Unit 3 Respiratory
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the process by which air is moved from the atmosphere to the terminal units of the lungs
the gas must pass from the air, across tissue, to the blood and back again
upper respiratory includes:
lower respiratory includes:
factors that affect the height of the diaphragm:
- rotation of the patient
- loss of lung volume
- abdominal pressure due to the supine position
rotation will affect:
- hilar region
- magnification of one lung
- heart size
depressed sternum that can displace the heart
a bony tubular density in the posterior thorax
thoracic cavity divisons:
- right and left pleural cavity
- parietal pleura (lines thoracic cavity)
- visceral pleura (adheres to lung tissue)
- great vessels
the thymus of an infant is large and is shaped like a sail on the chest xray
(it is unusual to have a mass in the mediastinum of an infant)
air is trapped in the medistinum b/c of a disruption to the esophagus or airway
caused by: trauma to the chest
- mediastinal emphysema
air that is located in the soft tissues of the neck or chest
can be caused from a sever pneumomediastinum
air bubbles in the skin can be palpated
fluoro of the chest can be done to evaluate:
- fixation of the diaphragm
- differentiate b/w a lung nodule and a pseudonodule
- cardiac valvular calcifications
in the chest lesions are usually benign and lesions may be malignan
- less than 1 cm
- more than 1 cm
calcium in the of a lesion are usually benign and in the of a lesion may be malignant
CT of the chest is done to:
- evaluate the pulmonary adenopathy
- analyze questionable pathology
- detect emboli in the thoracic vessels
- percutaneous transthoracic needle aspiration
performs perfussion and ventilation studies especially in cases of obstructive disease and pulmonary emboli
PET scan is used to:
- give info about the metabolic activity in the chest
- can distinguish benign from malignant lesions
- uses fluorodeoxyglucose for injection
insterted through the mouth or nose into the trachea.
helps to manage airway.
shoule be positioned below the vocal cords, but above the carina
endotracheal tube (ET tube)
large plastic tube inserted through the chest wall between ribs into the lungs.
allows drainage of air from a pneumothorax or fluid from PE or hemothorax
container must be kept below the level of the chest
a catheter for the injection of fluids and allows measurement of central venous pressure.
placed through the subclavian vein with the tip in the distal superior vena cava.
CXR is done to r/o pneumothorax or hemothorax.
incorrect placement can cause arrythmias
- central venous pressure
most commonly used in the diagnosis and management of heart failure resulting from M.I or cardiac shock.
inserted through the subclavian vein to the pulmonary artery.
multilumen catheter that evaluates cardiac function and cardiac pressure.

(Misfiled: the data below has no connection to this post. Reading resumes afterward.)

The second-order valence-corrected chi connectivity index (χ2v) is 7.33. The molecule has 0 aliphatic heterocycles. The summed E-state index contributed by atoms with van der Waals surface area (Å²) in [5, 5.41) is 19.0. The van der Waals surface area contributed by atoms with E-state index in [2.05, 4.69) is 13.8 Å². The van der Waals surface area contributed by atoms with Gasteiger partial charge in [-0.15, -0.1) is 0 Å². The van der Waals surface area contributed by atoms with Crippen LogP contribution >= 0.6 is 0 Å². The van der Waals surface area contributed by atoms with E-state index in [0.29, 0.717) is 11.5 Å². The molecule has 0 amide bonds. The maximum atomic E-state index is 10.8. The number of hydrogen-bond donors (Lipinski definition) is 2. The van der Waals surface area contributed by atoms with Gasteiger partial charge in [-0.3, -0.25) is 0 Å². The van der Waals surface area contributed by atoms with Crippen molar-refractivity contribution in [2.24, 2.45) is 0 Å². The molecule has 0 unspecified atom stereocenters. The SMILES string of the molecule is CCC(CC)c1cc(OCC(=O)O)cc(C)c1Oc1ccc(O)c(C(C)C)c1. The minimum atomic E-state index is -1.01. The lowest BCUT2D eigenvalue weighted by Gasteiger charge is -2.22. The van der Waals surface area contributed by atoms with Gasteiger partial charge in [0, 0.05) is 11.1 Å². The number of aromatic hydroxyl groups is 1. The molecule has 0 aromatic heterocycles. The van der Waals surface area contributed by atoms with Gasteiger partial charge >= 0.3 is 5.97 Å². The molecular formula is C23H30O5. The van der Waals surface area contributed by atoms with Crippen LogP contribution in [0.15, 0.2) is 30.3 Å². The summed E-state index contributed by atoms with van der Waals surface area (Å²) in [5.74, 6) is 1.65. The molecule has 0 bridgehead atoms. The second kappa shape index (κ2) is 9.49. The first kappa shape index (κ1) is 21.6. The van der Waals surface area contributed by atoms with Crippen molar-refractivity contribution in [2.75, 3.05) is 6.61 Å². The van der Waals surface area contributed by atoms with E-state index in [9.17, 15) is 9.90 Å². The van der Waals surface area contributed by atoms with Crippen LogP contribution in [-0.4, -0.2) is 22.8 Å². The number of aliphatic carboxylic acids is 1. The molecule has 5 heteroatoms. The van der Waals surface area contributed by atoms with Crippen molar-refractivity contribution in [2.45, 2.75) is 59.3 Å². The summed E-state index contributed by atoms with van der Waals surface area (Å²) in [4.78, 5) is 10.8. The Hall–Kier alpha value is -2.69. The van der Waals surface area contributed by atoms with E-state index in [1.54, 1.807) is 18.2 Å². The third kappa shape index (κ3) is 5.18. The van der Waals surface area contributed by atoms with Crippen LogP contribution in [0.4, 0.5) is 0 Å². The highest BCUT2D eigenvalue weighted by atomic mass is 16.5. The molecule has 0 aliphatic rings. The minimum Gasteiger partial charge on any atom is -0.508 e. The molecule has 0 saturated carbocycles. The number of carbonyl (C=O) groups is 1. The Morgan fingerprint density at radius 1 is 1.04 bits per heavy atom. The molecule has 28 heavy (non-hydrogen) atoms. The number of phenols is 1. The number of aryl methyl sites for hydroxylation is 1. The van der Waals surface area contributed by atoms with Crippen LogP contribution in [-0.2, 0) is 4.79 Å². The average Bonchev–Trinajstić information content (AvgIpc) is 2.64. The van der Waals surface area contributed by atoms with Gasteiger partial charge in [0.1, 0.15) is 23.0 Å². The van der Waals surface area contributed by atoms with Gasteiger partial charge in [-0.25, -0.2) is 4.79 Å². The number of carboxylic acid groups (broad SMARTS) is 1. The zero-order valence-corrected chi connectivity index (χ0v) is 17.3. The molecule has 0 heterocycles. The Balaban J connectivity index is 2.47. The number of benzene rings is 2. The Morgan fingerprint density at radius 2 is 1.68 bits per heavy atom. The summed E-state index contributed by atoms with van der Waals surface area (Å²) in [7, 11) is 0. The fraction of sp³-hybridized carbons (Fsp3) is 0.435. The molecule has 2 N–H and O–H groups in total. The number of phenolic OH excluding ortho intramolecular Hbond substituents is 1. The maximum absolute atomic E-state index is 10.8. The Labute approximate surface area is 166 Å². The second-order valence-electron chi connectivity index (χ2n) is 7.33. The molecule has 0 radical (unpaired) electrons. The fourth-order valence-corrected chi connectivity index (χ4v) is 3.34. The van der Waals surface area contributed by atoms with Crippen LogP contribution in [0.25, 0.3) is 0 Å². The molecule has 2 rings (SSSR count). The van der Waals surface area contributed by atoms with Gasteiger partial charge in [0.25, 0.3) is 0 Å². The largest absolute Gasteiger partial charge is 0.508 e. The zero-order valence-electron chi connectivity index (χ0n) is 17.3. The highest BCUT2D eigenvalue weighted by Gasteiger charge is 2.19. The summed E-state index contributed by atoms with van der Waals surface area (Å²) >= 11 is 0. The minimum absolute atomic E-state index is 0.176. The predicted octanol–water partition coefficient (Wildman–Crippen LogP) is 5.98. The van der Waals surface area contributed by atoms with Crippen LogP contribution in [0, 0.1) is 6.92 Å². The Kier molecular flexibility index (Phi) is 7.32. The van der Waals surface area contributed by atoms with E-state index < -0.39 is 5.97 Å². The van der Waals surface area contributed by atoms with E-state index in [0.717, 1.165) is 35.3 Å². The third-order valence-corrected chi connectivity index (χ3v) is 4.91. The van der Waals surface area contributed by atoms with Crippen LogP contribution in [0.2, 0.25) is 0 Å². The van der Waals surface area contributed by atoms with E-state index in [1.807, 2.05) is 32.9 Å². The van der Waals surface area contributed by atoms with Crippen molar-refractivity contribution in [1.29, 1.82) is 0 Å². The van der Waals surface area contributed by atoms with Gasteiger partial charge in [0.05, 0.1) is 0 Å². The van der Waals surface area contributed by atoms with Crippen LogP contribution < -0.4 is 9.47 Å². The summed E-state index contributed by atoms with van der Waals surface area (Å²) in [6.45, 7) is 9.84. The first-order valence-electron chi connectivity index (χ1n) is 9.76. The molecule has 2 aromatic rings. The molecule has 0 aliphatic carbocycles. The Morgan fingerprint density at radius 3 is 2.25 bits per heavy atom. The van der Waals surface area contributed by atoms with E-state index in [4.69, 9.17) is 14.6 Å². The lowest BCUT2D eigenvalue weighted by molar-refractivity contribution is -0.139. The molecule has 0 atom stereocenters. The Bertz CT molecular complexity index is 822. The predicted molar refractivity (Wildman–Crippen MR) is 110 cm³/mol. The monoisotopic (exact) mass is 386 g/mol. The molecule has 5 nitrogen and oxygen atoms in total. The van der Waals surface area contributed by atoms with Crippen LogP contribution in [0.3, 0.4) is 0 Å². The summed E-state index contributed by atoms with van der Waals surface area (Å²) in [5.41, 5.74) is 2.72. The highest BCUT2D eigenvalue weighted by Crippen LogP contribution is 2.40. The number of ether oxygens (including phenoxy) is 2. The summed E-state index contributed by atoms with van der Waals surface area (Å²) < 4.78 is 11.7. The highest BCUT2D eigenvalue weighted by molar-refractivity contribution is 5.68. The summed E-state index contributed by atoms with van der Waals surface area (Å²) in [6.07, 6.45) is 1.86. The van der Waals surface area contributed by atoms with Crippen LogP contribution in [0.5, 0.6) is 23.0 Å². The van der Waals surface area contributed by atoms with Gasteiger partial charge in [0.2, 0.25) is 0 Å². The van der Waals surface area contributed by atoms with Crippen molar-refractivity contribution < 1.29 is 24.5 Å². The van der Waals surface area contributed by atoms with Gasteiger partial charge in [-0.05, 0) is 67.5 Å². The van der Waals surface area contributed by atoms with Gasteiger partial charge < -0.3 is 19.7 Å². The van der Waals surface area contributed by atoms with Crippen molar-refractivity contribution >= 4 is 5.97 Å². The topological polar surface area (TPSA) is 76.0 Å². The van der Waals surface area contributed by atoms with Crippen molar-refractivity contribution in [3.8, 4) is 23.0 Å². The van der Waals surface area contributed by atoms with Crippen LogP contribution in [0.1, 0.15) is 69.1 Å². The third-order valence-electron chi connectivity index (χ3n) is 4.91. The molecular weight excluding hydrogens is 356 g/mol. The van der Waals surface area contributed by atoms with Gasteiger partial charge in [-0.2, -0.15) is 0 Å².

has taken the place of CVP b/c of their accuracy.
- Swanz-Ganz catheter
- "Pulmonary artery catheter"
(inserted through the subclavian vein and used for making injections)
- hickman catheter
placed under the skin, just below clavicle (subclavian)
not open to the outside to reduce chance of infections.
used for chemo patients
has a 40 cc balloon at the end of the catheter (in the descending aorta) to allow inflation and deflation by a pump that is synchronized to the patients cardiac cycle to provide support of the left ventricle.
inserted surgically, percutaneous, at bedside
- intra-aortic balloon pump catheter
inserted through the antecubital vein into the right ventricle for bradycardia
temporary ventricular pacing electrodes
pacemaker generator is inserted under the skin below to right clavicle. electrodes are in the right ventricle
permanent ventricular pacing electrode
lack of respiratory function or exchange of gases.
failure may be within lungs or just impaired breathing
low levels of oxygen in arterial blood
toxic gas or smoke inhalation
congenital heart defects
the inability to move air into and out of the lungs. there is an increase in the carbon dioxide.
resp failure resulting in hypercapnia and hypoxemia may be caused by:
- an obstructed airway
- insufficient resp drive
- resp muscle fatigue
- intrinsic lung disease
- dysfunction of the central nervous system
resp failure sugns and symptoms:
- parodoxic abdominal motion
- for acute failure: cardiac arrythmias
diagnosis of resp failure is by
arterial gas measurements
a genetic disorder which consists of a defect in the exocrine glands causing abnormal secretions.
in the resp system secretions increase form hypertrophy of bronchial glands and leads to obstructions
most common lethal genetic disease for white children
thickening of linear marking throughout the lungs-bronchial thickening and hyperinflation.
prone to staph infections
chronic cough, wheezing with recurring or chronic pulmonary infection
complications include: pneumothorax
Right heart failure
incomplete maturation of hte surfactant-producing system causing unstable alveoli.
results in alveolar collapse with widespread atelectasis.
rapid and labored breathing immediately or shortly after birth, common in premature babies less than 37 weeks
severe resp and metabolic acidosis will result
- hyaline membrane disease
- "respiratory distress syndrome"
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